“Why shouldn’t we?” responds Gerry Glasgow, Gallo’s head of marketing for 23 years. “If we can make wine more appealing by removing the things that some people find objectionable -- acids and tannins -- then that’s what needs to be done.”
Gallo interrupts, advising Glasgow to sound more respectful of consumers.
“Too many Americans have been humiliated when they were ordering a bottle of French wine in a restaurant,” continues Glasgow. The difficult-to-pronounce names, the confusing labels -- both remind Americans of their preconceived notion that the French are condescending and arrogant, he says. In late 2002, Gallo was trying to understand American attitudes toward all things French; the political climate between the two countries sank to new lows with France’s opposition to America’s invasion of Iraq. The project went forward when Gallo market-tested an image of French village life in the rural south, particularly Provence. Suddenly the scores shot up: These French people were OK, nothing like the awful Parisians.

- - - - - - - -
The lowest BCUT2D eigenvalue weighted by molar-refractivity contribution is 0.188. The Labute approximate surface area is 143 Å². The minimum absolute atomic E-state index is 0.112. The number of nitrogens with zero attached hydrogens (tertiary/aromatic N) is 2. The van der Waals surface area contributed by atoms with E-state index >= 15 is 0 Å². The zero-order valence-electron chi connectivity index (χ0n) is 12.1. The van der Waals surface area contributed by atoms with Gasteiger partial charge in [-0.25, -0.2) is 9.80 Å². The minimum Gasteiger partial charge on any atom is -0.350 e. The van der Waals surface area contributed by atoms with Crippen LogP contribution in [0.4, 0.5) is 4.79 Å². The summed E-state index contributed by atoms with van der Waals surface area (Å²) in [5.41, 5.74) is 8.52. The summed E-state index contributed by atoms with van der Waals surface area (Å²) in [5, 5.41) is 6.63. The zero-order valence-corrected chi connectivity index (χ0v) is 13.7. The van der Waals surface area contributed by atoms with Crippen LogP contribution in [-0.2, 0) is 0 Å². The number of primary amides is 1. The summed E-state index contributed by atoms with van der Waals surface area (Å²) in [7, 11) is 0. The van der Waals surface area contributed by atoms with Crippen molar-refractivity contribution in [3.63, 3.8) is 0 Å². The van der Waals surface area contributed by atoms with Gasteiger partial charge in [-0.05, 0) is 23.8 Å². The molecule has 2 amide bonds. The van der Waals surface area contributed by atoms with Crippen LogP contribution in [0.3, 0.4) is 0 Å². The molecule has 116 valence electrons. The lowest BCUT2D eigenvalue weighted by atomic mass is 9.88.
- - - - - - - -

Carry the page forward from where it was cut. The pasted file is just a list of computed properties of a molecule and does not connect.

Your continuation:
Pictures and profiles
To find a marketable image, “we spent 10 days just hanging out in the South of France taking pictures, 6,000 or 7,000 pictures,” says Iain Douglas, a rising star in Gallo’s marketing department. “When we came back, we put them all up in a room.”
To Gallo’s surprise, there were hundreds of pictures of red bicycles all over the walls. It was something they hadn’t paid much attention to while they were there.
The first mock label used a picture of an old bike. Called Red Bike, it was an instant thumbs down in test markets -- too real and not clearly French. Bike became Bicyclette to make it more French. But red did not become rouge. That would have been too French, according to Douglas. Distancing the wine from the reality of France by replacing the real bike with a goofy cartoon sent market test scores soaring, he says.